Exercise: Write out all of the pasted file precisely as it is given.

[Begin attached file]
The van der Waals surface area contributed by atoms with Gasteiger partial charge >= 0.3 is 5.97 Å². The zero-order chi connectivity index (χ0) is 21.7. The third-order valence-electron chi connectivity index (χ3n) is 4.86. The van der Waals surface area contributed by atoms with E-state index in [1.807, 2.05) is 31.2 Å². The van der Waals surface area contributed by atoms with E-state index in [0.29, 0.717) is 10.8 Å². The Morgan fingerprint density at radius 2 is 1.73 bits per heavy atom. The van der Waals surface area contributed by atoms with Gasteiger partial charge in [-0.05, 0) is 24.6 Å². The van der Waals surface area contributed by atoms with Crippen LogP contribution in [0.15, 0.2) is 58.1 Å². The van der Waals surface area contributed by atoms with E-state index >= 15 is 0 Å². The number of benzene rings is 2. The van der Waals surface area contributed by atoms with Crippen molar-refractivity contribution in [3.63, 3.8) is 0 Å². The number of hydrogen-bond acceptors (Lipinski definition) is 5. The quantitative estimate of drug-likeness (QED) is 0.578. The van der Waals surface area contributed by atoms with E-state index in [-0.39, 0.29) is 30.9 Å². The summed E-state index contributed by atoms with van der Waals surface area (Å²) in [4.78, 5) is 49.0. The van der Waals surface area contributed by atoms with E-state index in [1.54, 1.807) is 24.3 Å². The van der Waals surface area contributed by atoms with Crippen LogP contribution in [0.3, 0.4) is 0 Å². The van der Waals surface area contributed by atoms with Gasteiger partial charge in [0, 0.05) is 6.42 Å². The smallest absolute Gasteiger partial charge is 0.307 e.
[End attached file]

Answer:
The van der Waals surface area contributed by atoms with Gasteiger partial charge >= 0.3 is 5.97 Å². The zero-order chi connectivity index (χ0) is 21.7. The third-order valence-electron chi connectivity index (χ3n) is 4.86. The van der Waals surface area contributed by atoms with E-state index in [1.807, 2.05) is 31.2 Å². The van der Waals surface area contributed by atoms with E-state index in [0.29, 0.717) is 10.8 Å². The Morgan fingerprint density at radius 2 is 1.73 bits per heavy atom. The van der Waals surface area contributed by atoms with Gasteiger partial charge in [-0.05, 0) is 24.6 Å². The van der Waals surface area contributed by atoms with Crippen LogP contribution in [0.15, 0.2) is 58.1 Å². The van der Waals surface area contributed by atoms with E-state index >= 15 is 0 Å². The number of benzene rings is 2. The van der Waals surface area contributed by atoms with Crippen molar-refractivity contribution in [3.63, 3.8) is 0 Å². The number of hydrogen-bond acceptors (Lipinski definition) is 5. The quantitative estimate of drug-likeness (QED) is 0.578. The van der Waals surface area contributed by atoms with E-state index in [-0.39, 0.29) is 30.9 Å². The summed E-state index contributed by atoms with van der Waals surface area (Å²) in [4.78, 5) is 49.0. The van der Waals surface area contributed by atoms with E-state index in [1.54, 1.807) is 24.3 Å². The van der Waals surface area contributed by atoms with Crippen LogP contribution in [0.3, 0.4) is 0 Å². The van der Waals surface area contributed by atoms with Gasteiger partial charge in [0, 0.05) is 6.42 Å². The smallest absolute Gasteiger partial charge is 0.307 e.